LONDON — He may have led Britain through the horrors of wartime, but there’s one thing Winston Churchill didn’t have to deal with: people reading his WhatsApps.
Minister Ric Holden tried a novel line Tuesday morning as he tried to downplay the damning stream of revelations emerging from Boris Johnson’s former advisers at the U.K.’s coronavirus pandemic inquiry.
A host of WhatsApp messages disclosed to the inquiry and read out this week have so far painted an unfavorable picture of the then-prime minister, described variously as unable to lead, prone to changing direction “every day” and at the helm of a “weak team.”
But Holden, grilled Tuesday morning on the messages on Times Radio, dismissed them as “tittle tattle” — and invoked two former prime ministers in Johnson’s defense.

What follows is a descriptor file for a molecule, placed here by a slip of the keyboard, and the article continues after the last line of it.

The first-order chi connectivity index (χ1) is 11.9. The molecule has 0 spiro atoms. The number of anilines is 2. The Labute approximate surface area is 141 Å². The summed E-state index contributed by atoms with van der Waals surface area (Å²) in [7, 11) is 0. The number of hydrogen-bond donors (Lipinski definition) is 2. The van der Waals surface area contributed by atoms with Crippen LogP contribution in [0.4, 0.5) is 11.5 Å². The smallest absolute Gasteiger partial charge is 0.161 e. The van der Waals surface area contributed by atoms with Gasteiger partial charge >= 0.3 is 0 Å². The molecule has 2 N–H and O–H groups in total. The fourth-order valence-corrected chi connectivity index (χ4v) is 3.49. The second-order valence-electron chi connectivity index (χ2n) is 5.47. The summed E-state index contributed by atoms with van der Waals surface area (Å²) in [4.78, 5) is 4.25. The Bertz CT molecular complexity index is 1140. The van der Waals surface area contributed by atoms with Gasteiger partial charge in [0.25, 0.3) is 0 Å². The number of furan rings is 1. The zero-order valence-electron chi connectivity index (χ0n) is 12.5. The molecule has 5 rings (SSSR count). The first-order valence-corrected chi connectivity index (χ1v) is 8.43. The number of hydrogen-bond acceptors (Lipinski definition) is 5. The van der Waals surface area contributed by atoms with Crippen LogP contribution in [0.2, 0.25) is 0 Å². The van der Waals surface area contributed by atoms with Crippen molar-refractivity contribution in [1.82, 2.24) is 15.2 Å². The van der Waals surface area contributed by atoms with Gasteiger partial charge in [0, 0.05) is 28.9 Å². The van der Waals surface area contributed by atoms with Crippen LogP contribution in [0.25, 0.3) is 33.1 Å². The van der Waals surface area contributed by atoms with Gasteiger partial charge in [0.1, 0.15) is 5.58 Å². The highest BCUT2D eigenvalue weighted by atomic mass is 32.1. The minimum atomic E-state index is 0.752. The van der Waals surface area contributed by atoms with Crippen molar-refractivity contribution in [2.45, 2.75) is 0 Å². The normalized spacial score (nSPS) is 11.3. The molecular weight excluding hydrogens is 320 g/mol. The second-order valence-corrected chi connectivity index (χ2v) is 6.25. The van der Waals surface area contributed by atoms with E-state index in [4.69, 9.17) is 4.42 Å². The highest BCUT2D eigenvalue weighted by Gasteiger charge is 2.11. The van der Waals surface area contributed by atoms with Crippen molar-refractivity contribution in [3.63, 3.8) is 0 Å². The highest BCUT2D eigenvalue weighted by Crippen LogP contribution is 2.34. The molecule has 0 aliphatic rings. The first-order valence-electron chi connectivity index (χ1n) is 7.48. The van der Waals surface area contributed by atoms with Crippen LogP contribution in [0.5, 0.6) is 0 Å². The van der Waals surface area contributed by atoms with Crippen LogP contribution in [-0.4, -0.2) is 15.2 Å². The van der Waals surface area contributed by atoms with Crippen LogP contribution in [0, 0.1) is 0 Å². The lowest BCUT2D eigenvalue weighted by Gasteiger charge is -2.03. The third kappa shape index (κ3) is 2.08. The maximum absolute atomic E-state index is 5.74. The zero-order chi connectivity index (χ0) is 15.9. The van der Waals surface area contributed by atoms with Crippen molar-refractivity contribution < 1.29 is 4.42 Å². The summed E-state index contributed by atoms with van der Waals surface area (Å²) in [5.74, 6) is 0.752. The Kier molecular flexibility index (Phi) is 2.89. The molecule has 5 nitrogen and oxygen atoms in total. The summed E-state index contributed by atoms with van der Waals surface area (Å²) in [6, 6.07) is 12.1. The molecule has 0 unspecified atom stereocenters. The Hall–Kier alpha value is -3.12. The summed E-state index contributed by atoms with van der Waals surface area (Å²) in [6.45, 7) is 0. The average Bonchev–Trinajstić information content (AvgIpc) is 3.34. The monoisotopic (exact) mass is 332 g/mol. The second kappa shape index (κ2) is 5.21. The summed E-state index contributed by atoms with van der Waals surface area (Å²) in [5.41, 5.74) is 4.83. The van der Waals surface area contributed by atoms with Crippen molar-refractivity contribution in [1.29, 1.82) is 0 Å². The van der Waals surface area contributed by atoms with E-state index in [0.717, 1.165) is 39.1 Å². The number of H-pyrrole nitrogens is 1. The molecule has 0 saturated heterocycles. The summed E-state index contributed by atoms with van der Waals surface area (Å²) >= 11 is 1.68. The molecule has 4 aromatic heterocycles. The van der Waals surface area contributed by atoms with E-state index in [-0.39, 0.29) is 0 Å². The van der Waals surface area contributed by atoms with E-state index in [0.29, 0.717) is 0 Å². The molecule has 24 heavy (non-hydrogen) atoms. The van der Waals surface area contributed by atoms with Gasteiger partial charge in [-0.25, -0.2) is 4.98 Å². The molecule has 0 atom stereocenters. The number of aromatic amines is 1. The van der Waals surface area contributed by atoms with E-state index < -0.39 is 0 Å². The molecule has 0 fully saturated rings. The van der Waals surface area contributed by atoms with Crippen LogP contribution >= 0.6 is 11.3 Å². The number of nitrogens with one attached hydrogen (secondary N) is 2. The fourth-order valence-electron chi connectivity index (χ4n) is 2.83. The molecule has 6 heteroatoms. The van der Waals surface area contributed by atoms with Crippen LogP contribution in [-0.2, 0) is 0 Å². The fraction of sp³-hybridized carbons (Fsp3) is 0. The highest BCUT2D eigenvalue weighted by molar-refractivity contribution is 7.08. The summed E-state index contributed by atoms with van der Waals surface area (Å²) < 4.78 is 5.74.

“If there was conversations between people and they were recorded throughout history as they are on WhatsApp then would it be similarly embarrassing?” Holden asked. “Would Churchill and [Neville] Chamberlain have faced a similar … what their colleagues said about them on X or Y day? I’m absolutely positive they would have done.
“I think that’s tittle tattle. I don’t think that’s the important issue here,” he said.
Holden added: “The important issue at stake is what we can learn as a country from our response.”
The COVID-19 inquiry continues Tuesday with fresh evidence from top former Johnson aides Lee Cain and Dominic Cummings. The ghost of Winston Churchill was not approached for comment.